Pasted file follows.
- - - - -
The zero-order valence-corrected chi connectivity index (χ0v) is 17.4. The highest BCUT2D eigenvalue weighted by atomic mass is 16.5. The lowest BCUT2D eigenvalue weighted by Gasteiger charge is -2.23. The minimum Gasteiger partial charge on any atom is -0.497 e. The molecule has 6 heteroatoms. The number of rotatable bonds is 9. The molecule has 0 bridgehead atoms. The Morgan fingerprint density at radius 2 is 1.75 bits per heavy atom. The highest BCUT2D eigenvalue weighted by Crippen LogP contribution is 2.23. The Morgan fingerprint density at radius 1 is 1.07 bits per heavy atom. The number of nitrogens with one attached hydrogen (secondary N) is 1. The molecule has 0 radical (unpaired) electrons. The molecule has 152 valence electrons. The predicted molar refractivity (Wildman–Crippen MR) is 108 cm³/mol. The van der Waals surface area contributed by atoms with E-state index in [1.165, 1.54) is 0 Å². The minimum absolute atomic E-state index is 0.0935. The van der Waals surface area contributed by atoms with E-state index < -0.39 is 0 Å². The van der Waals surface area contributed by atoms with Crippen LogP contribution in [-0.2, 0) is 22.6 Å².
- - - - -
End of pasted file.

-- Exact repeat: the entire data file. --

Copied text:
The zero-order valence-corrected chi connectivity index (χ0v) is 17.4. The highest BCUT2D eigenvalue weighted by atomic mass is 16.5. The lowest BCUT2D eigenvalue weighted by Gasteiger charge is -2.23. The minimum Gasteiger partial charge on any atom is -0.497 e. The molecule has 6 heteroatoms. The number of rotatable bonds is 9. The molecule has 0 bridgehead atoms. The Morgan fingerprint density at radius 2 is 1.75 bits per heavy atom. The highest BCUT2D eigenvalue weighted by Crippen LogP contribution is 2.23. The Morgan fingerprint density at radius 1 is 1.07 bits per heavy atom. The number of nitrogens with one attached hydrogen (secondary N) is 1. The molecule has 0 radical (unpaired) electrons. The molecule has 152 valence electrons. The predicted molar refractivity (Wildman–Crippen MR) is 108 cm³/mol. The van der Waals surface area contributed by atoms with E-state index in [1.165, 1.54) is 0 Å². The minimum absolute atomic E-state index is 0.0935. The van der Waals surface area contributed by atoms with E-state index < -0.39 is 0 Å². The van der Waals surface area contributed by atoms with Crippen LogP contribution in [-0.2, 0) is 22.6 Å².